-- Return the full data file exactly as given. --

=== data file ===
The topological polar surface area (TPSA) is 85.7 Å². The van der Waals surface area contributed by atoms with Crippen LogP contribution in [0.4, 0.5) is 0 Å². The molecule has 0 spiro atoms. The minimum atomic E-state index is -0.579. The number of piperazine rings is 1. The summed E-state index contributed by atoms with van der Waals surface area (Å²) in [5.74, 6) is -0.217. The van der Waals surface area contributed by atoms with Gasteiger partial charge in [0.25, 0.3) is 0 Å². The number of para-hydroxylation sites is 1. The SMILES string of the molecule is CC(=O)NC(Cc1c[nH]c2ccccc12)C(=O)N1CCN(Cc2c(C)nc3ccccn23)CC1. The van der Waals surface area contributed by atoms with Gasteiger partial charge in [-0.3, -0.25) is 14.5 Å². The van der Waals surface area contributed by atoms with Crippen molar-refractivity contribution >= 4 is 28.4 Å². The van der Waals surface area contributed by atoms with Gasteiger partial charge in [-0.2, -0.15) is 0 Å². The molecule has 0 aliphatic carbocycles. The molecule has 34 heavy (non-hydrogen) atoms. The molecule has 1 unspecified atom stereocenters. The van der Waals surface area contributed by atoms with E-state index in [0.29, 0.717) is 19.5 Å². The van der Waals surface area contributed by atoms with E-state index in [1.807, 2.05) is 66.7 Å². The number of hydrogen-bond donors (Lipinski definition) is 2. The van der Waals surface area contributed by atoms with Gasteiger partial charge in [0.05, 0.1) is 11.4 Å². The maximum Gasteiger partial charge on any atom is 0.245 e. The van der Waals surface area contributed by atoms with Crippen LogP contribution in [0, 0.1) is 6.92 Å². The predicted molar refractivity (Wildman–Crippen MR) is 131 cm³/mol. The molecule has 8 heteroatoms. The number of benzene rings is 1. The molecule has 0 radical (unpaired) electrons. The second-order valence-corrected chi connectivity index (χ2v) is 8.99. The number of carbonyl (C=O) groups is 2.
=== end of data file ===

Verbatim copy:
The topological polar surface area (TPSA) is 85.7 Å². The van der Waals surface area contributed by atoms with Crippen LogP contribution in [0.4, 0.5) is 0 Å². The molecule has 0 spiro atoms. The minimum atomic E-state index is -0.579. The number of piperazine rings is 1. The summed E-state index contributed by atoms with van der Waals surface area (Å²) in [5.74, 6) is -0.217. The van der Waals surface area contributed by atoms with Gasteiger partial charge in [0.25, 0.3) is 0 Å². The number of para-hydroxylation sites is 1. The SMILES string of the molecule is CC(=O)NC(Cc1c[nH]c2ccccc12)C(=O)N1CCN(Cc2c(C)nc3ccccn23)CC1. The van der Waals surface area contributed by atoms with Gasteiger partial charge in [-0.3, -0.25) is 14.5 Å². The van der Waals surface area contributed by atoms with Crippen molar-refractivity contribution >= 4 is 28.4 Å². The van der Waals surface area contributed by atoms with Gasteiger partial charge in [-0.2, -0.15) is 0 Å². The molecule has 0 aliphatic carbocycles. The molecule has 34 heavy (non-hydrogen) atoms. The molecule has 1 unspecified atom stereocenters. The van der Waals surface area contributed by atoms with E-state index in [0.29, 0.717) is 19.5 Å². The van der Waals surface area contributed by atoms with E-state index in [1.807, 2.05) is 66.7 Å². The number of hydrogen-bond donors (Lipinski definition) is 2. The van der Waals surface area contributed by atoms with Gasteiger partial charge in [0.05, 0.1) is 11.4 Å². The maximum Gasteiger partial charge on any atom is 0.245 e. The van der Waals surface area contributed by atoms with Crippen LogP contribution in [0, 0.1) is 6.92 Å². The predicted molar refractivity (Wildman–Crippen MR) is 131 cm³/mol. The molecule has 8 heteroatoms. The number of benzene rings is 1. The molecule has 0 radical (unpaired) electrons. The second-order valence-corrected chi connectivity index (χ2v) is 8.99. The number of carbonyl (C=O) groups is 2.